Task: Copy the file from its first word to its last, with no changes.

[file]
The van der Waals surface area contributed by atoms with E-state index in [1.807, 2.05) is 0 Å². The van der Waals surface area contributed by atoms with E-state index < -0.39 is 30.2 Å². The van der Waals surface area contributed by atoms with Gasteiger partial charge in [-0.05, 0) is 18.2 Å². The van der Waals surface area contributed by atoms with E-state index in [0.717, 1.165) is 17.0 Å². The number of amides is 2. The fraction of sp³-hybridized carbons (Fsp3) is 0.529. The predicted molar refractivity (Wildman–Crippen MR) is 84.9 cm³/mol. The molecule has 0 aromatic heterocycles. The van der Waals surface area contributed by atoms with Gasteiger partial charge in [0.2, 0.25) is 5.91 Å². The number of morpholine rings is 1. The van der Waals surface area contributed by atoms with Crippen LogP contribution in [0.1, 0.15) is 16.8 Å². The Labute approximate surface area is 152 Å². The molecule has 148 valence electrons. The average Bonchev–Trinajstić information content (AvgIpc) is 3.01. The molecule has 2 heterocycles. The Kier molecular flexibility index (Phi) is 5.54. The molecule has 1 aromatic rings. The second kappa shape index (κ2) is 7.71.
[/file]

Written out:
The van der Waals surface area contributed by atoms with E-state index in [1.807, 2.05) is 0 Å². The van der Waals surface area contributed by atoms with E-state index < -0.39 is 30.2 Å². The van der Waals surface area contributed by atoms with Gasteiger partial charge in [-0.05, 0) is 18.2 Å². The van der Waals surface area contributed by atoms with E-state index in [0.717, 1.165) is 17.0 Å². The number of amides is 2. The fraction of sp³-hybridized carbons (Fsp3) is 0.529. The predicted molar refractivity (Wildman–Crippen MR) is 84.9 cm³/mol. The molecule has 0 aromatic heterocycles. The van der Waals surface area contributed by atoms with Gasteiger partial charge in [0.2, 0.25) is 5.91 Å². The number of morpholine rings is 1. The van der Waals surface area contributed by atoms with Crippen LogP contribution in [0.1, 0.15) is 16.8 Å². The Labute approximate surface area is 152 Å². The molecule has 148 valence electrons. The average Bonchev–Trinajstić information content (AvgIpc) is 3.01. The molecule has 2 heterocycles. The Kier molecular flexibility index (Phi) is 5.54. The molecule has 1 aromatic rings. The second kappa shape index (κ2) is 7.71.